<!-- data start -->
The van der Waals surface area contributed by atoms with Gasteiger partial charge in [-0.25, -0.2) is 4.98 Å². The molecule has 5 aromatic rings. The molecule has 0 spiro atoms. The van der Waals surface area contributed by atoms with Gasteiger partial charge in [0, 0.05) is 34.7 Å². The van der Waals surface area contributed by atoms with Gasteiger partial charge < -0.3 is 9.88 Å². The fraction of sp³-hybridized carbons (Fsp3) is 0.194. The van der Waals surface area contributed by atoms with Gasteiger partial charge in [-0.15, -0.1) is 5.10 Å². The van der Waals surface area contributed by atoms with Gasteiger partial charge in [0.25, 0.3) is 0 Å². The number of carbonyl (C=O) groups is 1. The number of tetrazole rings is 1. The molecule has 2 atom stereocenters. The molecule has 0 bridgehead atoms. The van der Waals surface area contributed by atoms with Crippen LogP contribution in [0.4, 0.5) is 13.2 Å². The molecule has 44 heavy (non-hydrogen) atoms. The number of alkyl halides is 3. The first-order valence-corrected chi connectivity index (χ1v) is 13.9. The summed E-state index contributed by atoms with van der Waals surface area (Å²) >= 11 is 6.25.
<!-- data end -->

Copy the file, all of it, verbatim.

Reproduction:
The van der Waals surface area contributed by atoms with Gasteiger partial charge in [-0.25, -0.2) is 4.98 Å². The molecule has 5 aromatic rings. The molecule has 0 spiro atoms. The van der Waals surface area contributed by atoms with Gasteiger partial charge in [0, 0.05) is 34.7 Å². The van der Waals surface area contributed by atoms with Gasteiger partial charge < -0.3 is 9.88 Å². The fraction of sp³-hybridized carbons (Fsp3) is 0.194. The van der Waals surface area contributed by atoms with Gasteiger partial charge in [-0.15, -0.1) is 5.10 Å². The van der Waals surface area contributed by atoms with Gasteiger partial charge in [0.25, 0.3) is 0 Å². The number of carbonyl (C=O) groups is 1. The number of tetrazole rings is 1. The molecule has 2 atom stereocenters. The molecule has 0 bridgehead atoms. The van der Waals surface area contributed by atoms with Crippen LogP contribution in [0.4, 0.5) is 13.2 Å². The molecule has 44 heavy (non-hydrogen) atoms. The number of alkyl halides is 3. The first-order valence-corrected chi connectivity index (χ1v) is 13.9. The summed E-state index contributed by atoms with van der Waals surface area (Å²) >= 11 is 6.25.